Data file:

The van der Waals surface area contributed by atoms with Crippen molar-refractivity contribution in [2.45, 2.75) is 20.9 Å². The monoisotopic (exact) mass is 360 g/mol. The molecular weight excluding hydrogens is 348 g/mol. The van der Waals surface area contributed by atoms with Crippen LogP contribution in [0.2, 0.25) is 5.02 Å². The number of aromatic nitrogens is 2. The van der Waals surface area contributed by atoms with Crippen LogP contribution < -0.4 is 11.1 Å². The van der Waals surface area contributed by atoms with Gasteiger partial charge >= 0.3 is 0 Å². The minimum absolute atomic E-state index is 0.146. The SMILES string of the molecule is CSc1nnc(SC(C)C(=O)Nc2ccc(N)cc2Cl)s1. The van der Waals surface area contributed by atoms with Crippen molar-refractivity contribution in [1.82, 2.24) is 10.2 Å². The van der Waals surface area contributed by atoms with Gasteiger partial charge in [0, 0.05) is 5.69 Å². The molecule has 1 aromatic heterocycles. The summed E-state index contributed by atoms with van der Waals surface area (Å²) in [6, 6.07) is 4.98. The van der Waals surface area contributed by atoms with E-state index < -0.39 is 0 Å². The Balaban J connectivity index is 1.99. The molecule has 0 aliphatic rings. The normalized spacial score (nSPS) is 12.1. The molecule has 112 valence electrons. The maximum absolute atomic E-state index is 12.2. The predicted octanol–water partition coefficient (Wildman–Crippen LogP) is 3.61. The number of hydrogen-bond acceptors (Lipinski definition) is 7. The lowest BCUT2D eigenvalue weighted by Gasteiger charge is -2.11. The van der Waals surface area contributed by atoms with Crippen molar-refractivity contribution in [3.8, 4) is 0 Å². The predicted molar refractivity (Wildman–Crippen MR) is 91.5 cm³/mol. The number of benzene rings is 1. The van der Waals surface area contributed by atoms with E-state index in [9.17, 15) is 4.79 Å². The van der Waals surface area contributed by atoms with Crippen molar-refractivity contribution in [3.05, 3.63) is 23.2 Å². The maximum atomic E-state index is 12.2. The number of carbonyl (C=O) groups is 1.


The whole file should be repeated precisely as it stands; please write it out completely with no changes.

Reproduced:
The van der Waals surface area contributed by atoms with Crippen molar-refractivity contribution in [2.45, 2.75) is 20.9 Å². The monoisotopic (exact) mass is 360 g/mol. The molecular weight excluding hydrogens is 348 g/mol. The van der Waals surface area contributed by atoms with Crippen LogP contribution in [0.2, 0.25) is 5.02 Å². The number of aromatic nitrogens is 2. The van der Waals surface area contributed by atoms with Crippen LogP contribution < -0.4 is 11.1 Å². The van der Waals surface area contributed by atoms with Gasteiger partial charge >= 0.3 is 0 Å². The minimum absolute atomic E-state index is 0.146. The SMILES string of the molecule is CSc1nnc(SC(C)C(=O)Nc2ccc(N)cc2Cl)s1. The van der Waals surface area contributed by atoms with Crippen molar-refractivity contribution in [1.82, 2.24) is 10.2 Å². The van der Waals surface area contributed by atoms with Gasteiger partial charge in [0, 0.05) is 5.69 Å². The molecule has 1 aromatic heterocycles. The summed E-state index contributed by atoms with van der Waals surface area (Å²) in [6, 6.07) is 4.98. The van der Waals surface area contributed by atoms with E-state index < -0.39 is 0 Å². The Balaban J connectivity index is 1.99. The molecule has 0 aliphatic rings. The normalized spacial score (nSPS) is 12.1. The molecule has 112 valence electrons. The maximum absolute atomic E-state index is 12.2. The predicted octanol–water partition coefficient (Wildman–Crippen LogP) is 3.61. The number of hydrogen-bond acceptors (Lipinski definition) is 7. The lowest BCUT2D eigenvalue weighted by Gasteiger charge is -2.11. The van der Waals surface area contributed by atoms with Crippen molar-refractivity contribution in [3.8, 4) is 0 Å². The predicted molar refractivity (Wildman–Crippen MR) is 91.5 cm³/mol. The number of benzene rings is 1. The van der Waals surface area contributed by atoms with E-state index in [9.17, 15) is 4.79 Å². The van der Waals surface area contributed by atoms with Crippen molar-refractivity contribution in [3.05, 3.63) is 23.2 Å². The maximum atomic E-state index is 12.2. The number of carbonyl (C=O) groups is 1.